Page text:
"Urgency" in the movies can be a product of editing or a consequence of fine acting. It's that sense when there is a ticking clock working against our hero, that a matter of life or death, love or loss is at stake.
Think of Pierce Brosnan's breathless sprints away from explosions in his James Bond outings, Melissa Leo's desperation in Frozen River or Liam Neeson's manic hunt for his kidnapped daughter in Taken.
That urgency is missing in Neeson's latest, Unknown, a tricky thriller about a man who awakens from a brief coma and finds that his identity has been stolen. He's been replaced in work, in life and in his young wife's bed.
"Liz," he pleads. "It's me. Martin! Your husband!"
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You have to buy into that early moment in Unknown. Neeson's character, botanist Martin Harris, has been in a car accident in Berlin. When he wakes up and returns to his hotel, his frosty blonde bride (January Jones) greets him with a look of confusion and ... we can't decide what else. Jones, typecast after Mad Men, seems in on a conspiracy to remove Martin No. 1 and replace him with Martin No. 2 (Aidan Quinn). And nothing Neeson or the A-to-B range Jones does suggests loss, longing or urgency.
The Harrises have traveled to Berlin for a big biotech conference. But a misplaced briefcase and a taxi accident separated them. Martin is without briefcase, without passport, without ID. Somehow, he has a pocketful of cash. And when the wife gives him the cold shoulder and hotel security gives him one long incredulous look, he sets out to find out what happened and somebody who can prove he is who he says he is.
Diane Kruger is the Bosnian immigrant cab driver who saved his life and starts to buy into his story. Wonderful Bruno Ganz is an aged, wheezing and whimsical ex-Stasi agent who makes a few inquiries. And long, long before we're told what's going on, we know what's going on.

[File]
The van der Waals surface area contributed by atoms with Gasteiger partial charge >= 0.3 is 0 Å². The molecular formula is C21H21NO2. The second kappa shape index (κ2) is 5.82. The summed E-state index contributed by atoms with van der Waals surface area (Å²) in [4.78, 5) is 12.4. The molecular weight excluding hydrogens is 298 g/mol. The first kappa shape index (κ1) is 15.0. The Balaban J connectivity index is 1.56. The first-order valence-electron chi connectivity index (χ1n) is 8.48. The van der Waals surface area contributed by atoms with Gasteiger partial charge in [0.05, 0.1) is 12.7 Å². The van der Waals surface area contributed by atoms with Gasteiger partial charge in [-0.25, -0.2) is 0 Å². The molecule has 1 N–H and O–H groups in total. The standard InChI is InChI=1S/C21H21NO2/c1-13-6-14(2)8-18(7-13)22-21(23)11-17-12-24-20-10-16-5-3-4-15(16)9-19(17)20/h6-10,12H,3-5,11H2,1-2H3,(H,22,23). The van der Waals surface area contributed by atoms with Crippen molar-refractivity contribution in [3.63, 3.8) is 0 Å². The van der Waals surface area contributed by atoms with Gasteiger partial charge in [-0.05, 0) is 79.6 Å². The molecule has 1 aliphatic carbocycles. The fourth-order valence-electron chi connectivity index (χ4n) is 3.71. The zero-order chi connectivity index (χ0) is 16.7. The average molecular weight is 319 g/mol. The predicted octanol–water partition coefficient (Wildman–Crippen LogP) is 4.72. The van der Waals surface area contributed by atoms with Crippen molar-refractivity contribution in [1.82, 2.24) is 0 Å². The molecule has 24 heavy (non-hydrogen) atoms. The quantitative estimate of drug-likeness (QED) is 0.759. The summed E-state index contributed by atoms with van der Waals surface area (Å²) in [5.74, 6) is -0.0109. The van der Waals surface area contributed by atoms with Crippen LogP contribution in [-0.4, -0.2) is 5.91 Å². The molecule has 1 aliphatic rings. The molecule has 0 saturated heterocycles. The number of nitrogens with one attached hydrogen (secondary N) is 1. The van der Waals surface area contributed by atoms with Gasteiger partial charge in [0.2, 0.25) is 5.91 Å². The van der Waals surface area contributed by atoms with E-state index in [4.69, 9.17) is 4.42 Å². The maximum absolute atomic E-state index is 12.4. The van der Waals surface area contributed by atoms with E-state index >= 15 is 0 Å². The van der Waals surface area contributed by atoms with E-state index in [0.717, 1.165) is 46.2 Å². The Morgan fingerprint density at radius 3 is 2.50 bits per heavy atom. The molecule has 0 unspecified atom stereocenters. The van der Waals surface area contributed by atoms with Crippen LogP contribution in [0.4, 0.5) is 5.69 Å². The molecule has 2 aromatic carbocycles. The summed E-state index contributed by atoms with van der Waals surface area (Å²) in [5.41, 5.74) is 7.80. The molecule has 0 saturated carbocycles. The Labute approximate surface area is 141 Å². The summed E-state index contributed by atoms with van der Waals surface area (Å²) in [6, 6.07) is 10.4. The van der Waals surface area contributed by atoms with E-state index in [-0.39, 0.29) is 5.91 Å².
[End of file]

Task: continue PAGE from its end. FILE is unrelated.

Director Jaume Collet-Serra is more at home in horror (House of Wax, Orphan), so the jolts here work better than any attempt he makes at ratcheting up suspense or creating a sense that anything's at stake. It's a solid, engrossing thriller, but a slack one.
But you can feel the possibilities presented by Didier Van Cauwelaert's source novel and by the casting. Neeson established his man "with a very particular set of skills" credentials with Taken. He's just supposed to be a doctor here, but he survives repeated attempts on his life and a wild car chase as if he's Jason Bourne reborn. Kruger has matured into a decent actress after her eye-candy-nothing-more debut in Troy. And Jones might yet show that she has what it takes to register on the big screen. Hitchcock would have adored her, but she has to bring more to the party than beady-eyed stares.
A paranoid thriller has to be more paranoid than this, with far more urgency to it, to work. And when the director's not up to it, it falls to the actors to pick up the slack. In Unknown, we never get that pulse-pounding rush that reassures us that much is at stake, because the players don't convince us that there is.